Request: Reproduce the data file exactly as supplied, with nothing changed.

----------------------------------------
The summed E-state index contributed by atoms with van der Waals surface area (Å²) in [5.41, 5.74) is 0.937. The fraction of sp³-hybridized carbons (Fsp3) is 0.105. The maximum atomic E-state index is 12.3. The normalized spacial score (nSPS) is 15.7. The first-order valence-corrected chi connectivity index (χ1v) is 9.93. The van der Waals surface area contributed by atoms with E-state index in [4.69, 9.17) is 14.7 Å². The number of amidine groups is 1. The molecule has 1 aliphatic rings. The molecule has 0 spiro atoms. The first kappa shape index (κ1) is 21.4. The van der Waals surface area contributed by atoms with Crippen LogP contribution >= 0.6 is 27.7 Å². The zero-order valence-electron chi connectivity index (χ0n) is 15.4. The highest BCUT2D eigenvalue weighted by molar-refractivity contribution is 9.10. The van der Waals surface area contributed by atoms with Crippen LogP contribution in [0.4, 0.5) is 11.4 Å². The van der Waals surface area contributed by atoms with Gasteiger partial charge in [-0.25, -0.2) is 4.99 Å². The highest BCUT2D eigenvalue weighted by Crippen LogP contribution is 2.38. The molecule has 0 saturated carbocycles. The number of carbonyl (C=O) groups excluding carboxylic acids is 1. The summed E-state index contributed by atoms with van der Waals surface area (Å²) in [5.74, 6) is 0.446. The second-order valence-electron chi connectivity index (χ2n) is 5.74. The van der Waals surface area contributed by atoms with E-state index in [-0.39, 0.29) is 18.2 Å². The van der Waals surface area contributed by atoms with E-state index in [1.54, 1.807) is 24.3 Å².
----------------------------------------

The summed E-state index contributed by atoms with van der Waals surface area (Å²) in [5.41, 5.74) is 0.937. The fraction of sp³-hybridized carbons (Fsp3) is 0.105. The maximum atomic E-state index is 12.3. The normalized spacial score (nSPS) is 15.7. The first-order valence-corrected chi connectivity index (χ1v) is 9.93. The van der Waals surface area contributed by atoms with E-state index in [4.69, 9.17) is 14.7 Å². The number of amidine groups is 1. The molecule has 1 aliphatic rings. The molecule has 0 spiro atoms. The first kappa shape index (κ1) is 21.4. The van der Waals surface area contributed by atoms with Crippen LogP contribution >= 0.6 is 27.7 Å². The zero-order valence-electron chi connectivity index (χ0n) is 15.4. The highest BCUT2D eigenvalue weighted by molar-refractivity contribution is 9.10. The van der Waals surface area contributed by atoms with Crippen LogP contribution in [0.4, 0.5) is 11.4 Å². The van der Waals surface area contributed by atoms with Gasteiger partial charge in [-0.25, -0.2) is 4.99 Å². The highest BCUT2D eigenvalue weighted by Crippen LogP contribution is 2.38. The molecule has 0 saturated carbocycles. The number of carbonyl (C=O) groups excluding carboxylic acids is 1. The summed E-state index contributed by atoms with van der Waals surface area (Å²) in [5.74, 6) is 0.446. The second-order valence-electron chi connectivity index (χ2n) is 5.74. The van der Waals surface area contributed by atoms with E-state index in [-0.39, 0.29) is 18.2 Å². The van der Waals surface area contributed by atoms with E-state index in [1.54, 1.807) is 24.3 Å².